Every year, during the Christmas season, my parents made the perilous trip from New Jersey to Manhattan, to experience The Nutcracker at the New York City Ballet. Sitting with their very young, and sometimes rambunctious (putting it delicately), daughter in the balcony, was worth it so that they could share the world of dance with me.
Tschaikovsky’s music, beautiful costumes, and mischievous dancing mice is one of my first recollections of the theater and of dance, and I was hooked at the first Arabesque. When Marie and the Prince would say goodbye to the audience in the grand finale, soaring off in a sleigh pulled by flying reindeer, I stood up and waved, knowing deep down that Marie and her Nutcracker were truly whispering their fond farewells directly to me.
The colorful Land of Sweets and the beautiful Sugarplum fairy was my first encounter with the art form and I’ve been in love ever since. So, when I heard about the imaginative creation of Tangram I knew it was a performance that I couldn’t miss.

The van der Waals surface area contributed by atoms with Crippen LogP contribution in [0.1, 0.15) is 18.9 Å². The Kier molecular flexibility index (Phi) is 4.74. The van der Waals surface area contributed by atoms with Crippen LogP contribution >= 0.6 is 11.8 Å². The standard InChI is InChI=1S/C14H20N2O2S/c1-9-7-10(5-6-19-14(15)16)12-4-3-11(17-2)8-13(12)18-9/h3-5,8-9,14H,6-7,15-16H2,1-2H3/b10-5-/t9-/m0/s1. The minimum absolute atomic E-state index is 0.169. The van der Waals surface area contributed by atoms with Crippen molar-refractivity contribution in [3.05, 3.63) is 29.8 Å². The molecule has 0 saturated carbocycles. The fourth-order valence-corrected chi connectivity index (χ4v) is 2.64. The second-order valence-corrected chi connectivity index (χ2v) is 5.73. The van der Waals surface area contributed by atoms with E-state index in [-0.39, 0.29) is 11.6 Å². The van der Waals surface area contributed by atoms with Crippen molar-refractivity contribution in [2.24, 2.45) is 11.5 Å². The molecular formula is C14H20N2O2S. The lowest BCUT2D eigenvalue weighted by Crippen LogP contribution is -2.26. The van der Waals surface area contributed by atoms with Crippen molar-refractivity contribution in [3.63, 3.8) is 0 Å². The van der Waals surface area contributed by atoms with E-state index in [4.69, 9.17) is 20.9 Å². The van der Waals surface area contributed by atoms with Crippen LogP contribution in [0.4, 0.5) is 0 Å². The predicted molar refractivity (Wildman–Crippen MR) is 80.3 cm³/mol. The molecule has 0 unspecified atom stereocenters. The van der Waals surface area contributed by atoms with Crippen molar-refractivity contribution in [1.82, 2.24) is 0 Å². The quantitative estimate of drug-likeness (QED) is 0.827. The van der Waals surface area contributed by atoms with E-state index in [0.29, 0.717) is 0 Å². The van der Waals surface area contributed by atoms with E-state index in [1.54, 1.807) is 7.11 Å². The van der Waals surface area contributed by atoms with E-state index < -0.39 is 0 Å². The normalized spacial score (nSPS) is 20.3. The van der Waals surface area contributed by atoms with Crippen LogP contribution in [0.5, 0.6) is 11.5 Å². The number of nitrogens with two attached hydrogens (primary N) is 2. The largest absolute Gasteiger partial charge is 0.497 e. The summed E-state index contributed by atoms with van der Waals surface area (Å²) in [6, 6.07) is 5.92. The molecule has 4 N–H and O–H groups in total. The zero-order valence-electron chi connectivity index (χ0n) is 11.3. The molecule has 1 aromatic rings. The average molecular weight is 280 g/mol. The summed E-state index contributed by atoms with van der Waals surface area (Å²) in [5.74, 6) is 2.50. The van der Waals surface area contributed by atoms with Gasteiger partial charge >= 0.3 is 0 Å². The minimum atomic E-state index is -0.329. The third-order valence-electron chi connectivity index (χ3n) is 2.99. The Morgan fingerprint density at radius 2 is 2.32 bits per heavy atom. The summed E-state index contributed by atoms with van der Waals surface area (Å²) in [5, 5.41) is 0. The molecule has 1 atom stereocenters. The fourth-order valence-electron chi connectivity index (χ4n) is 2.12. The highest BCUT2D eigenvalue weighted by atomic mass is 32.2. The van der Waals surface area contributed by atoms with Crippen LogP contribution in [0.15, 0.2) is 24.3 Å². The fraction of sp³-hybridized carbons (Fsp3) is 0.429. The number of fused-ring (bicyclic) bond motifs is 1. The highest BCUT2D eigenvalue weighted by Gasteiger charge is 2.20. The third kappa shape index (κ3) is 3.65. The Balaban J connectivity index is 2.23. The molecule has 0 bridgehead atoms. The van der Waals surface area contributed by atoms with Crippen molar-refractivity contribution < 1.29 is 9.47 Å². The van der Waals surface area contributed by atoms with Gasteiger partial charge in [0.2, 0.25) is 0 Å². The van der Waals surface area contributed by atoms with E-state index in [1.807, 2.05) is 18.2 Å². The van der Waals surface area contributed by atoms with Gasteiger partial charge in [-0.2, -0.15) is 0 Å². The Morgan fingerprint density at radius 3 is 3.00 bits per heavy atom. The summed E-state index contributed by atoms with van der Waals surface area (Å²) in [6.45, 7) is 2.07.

Although Ballet originated in the 15th century it has developed into a complex, highly technical, and sensual form of dance, yet ballerina Cristiana Casadio seems to push those boundaries even further in her performance of Tangram. Along with Stefan Sing, an exemplary circus artist, the two performers compel the audience to think about the human struggle through dance and the art of juggling. A breathtaking duet, this performance unites two equally technical artists with eccentric patterns, tricks, and gymnastic precision.
A smash hit at the Edinburgh International Festival, Tangram, will be performed at The Historic Asolo Theater beginning Wednesday October 15th for this year’s Ringling International Arts Festival.